Archive for May, 2014

Boko Haram: ‘Kill the father, rape the mother, orphan the children, and destroy the church’


The day after 9/11, Time Magazine’s senior editor Nancy Gibbs wrote: ‘If you want to humble an empire, it makes sense to maim its cathedrals.’ The scale of Boko Haram’s terror in Nigeria is far wider than the gruesome attacks on the United States in 2001. While the world cries out about the group’s abduction of over 200 girls from a school in Chiboko, Boko Haram sticks to its plan to destroy the Christian community as part of its objective to overthrow the government and turn Nigeria into an Islamic state. Nigeria’s cathedrals are not buildings, but Christian families.


Terror works like a tornado. The threat is there, but when it strikes, it does so with little to no warning and destroys anything and anyone in its path. The lives of survivors are cut in two: a life ‘before’ and a life ‘after’. The morning of Sunday 26 January, 2014 was as ordinary as ever in the little town of Chakawa in Adamawa state, Northern Nigeria. Even though Adamawa is one of the three states in North East Nigeria, considered to be the home of Boko Haram, there was no evidence that a disaster was about to hit the Christian community.

The attackers had done their homework. Whether they received help from the inside or infiltrated the village prior to that dreadful Sunday is unknown. Regardless of how they got their information, the ‘hundreds’ (according to eye witnesses) of Boko Haram members knew where they needed to go, which houses belonged to Christians and which belonged to Muslim families. The attack started by surrounding the local Roman Catholic church.

‘Outside, other terrorists eagerly awaited them and gunned down as many fleeing people as they could.’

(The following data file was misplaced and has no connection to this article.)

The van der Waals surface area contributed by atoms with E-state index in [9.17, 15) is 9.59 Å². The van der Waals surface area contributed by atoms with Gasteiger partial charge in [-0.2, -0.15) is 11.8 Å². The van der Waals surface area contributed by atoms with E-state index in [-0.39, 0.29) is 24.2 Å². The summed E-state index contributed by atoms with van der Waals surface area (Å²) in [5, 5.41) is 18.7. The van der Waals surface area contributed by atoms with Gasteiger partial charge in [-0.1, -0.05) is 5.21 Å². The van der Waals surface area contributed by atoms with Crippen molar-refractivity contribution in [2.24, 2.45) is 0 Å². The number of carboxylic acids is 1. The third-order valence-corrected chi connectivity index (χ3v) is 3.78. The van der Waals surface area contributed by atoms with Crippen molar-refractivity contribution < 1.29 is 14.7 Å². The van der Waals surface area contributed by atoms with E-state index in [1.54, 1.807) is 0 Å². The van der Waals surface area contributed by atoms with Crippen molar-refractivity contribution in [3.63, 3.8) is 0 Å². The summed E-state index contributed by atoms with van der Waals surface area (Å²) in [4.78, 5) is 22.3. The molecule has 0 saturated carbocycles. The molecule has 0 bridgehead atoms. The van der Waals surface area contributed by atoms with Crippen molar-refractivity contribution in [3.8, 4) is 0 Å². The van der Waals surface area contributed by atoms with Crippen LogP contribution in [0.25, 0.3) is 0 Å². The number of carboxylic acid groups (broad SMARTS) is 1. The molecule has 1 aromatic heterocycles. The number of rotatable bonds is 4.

Then, the assailants forced themselves into the building and started to open fire on the worshippers. Others carried long knives and slit the throats of the church members, who desperately tried to escape from the building through any door or window that would open. Outside, other terrorists eagerly awaited them and gunned down as many fleeing people as they could. Some were able to escape the mayhem, but many of these were heavily wounded and succumbed to their wounds in the bushes.

“We don’t want to hear this name ‘Jesus’,” one Boko Haram member was heard saying. “But if you insist, you will die with the name today! No more singing today! You will all sing in your graves, you useless Christians!” In fact, many dying Christians did call out to Jesus in their final moments.

52 Christians died that day, a few others passed away in a hospital later. Dozens of others were heavily injured. Many houses were looted and set ablaze. The BBC and other renowned media wrote about the victims once and that was it. The next day this ‘random attack and mindless killing in Nigeria’ was a short paragraph in the world’s universal history book, despite the fact that the survivors continued to lack food, shelter, clothing and other daily necessities.

Boko Haram chooses its prey, and fellow Muslims who oppose the group or help the victims earn a place on the ‘to be killed list’.